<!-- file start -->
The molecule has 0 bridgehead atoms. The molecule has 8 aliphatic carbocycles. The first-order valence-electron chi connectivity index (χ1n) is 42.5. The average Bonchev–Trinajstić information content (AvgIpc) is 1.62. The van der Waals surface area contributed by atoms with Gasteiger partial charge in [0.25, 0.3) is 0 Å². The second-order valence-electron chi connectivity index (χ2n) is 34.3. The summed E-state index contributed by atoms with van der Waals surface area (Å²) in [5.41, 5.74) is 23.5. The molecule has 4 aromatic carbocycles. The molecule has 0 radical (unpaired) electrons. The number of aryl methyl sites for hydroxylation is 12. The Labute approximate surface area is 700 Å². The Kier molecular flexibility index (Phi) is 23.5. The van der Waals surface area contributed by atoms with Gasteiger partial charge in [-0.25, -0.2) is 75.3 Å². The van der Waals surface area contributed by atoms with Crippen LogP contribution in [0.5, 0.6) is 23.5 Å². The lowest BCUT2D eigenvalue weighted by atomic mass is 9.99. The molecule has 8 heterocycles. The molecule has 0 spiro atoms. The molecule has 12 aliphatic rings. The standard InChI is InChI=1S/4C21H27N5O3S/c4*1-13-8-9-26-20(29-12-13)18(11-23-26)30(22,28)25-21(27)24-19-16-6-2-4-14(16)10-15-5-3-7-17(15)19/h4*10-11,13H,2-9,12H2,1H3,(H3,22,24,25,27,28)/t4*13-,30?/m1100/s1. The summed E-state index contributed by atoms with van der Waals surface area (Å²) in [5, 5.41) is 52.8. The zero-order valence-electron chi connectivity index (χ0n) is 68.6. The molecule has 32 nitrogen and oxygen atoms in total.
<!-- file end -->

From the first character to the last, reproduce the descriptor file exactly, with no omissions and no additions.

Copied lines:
The molecule has 0 bridgehead atoms. The molecule has 8 aliphatic carbocycles. The first-order valence-electron chi connectivity index (χ1n) is 42.5. The average Bonchev–Trinajstić information content (AvgIpc) is 1.62. The van der Waals surface area contributed by atoms with Gasteiger partial charge in [0.25, 0.3) is 0 Å². The second-order valence-electron chi connectivity index (χ2n) is 34.3. The summed E-state index contributed by atoms with van der Waals surface area (Å²) in [5.41, 5.74) is 23.5. The molecule has 4 aromatic carbocycles. The molecule has 0 radical (unpaired) electrons. The number of aryl methyl sites for hydroxylation is 12. The Labute approximate surface area is 700 Å². The Kier molecular flexibility index (Phi) is 23.5. The van der Waals surface area contributed by atoms with Gasteiger partial charge in [-0.25, -0.2) is 75.3 Å². The van der Waals surface area contributed by atoms with Crippen LogP contribution in [0.5, 0.6) is 23.5 Å². The lowest BCUT2D eigenvalue weighted by atomic mass is 9.99. The molecule has 8 heterocycles. The molecule has 0 spiro atoms. The molecule has 12 aliphatic rings. The standard InChI is InChI=1S/4C21H27N5O3S/c4*1-13-8-9-26-20(29-12-13)18(11-23-26)30(22,28)25-21(27)24-19-16-6-2-4-14(16)10-15-5-3-7-17(15)19/h4*10-11,13H,2-9,12H2,1H3,(H3,22,24,25,27,28)/t4*13-,30?/m1100/s1. The summed E-state index contributed by atoms with van der Waals surface area (Å²) in [5, 5.41) is 52.8. The zero-order valence-electron chi connectivity index (χ0n) is 68.6. The molecule has 32 nitrogen and oxygen atoms in total.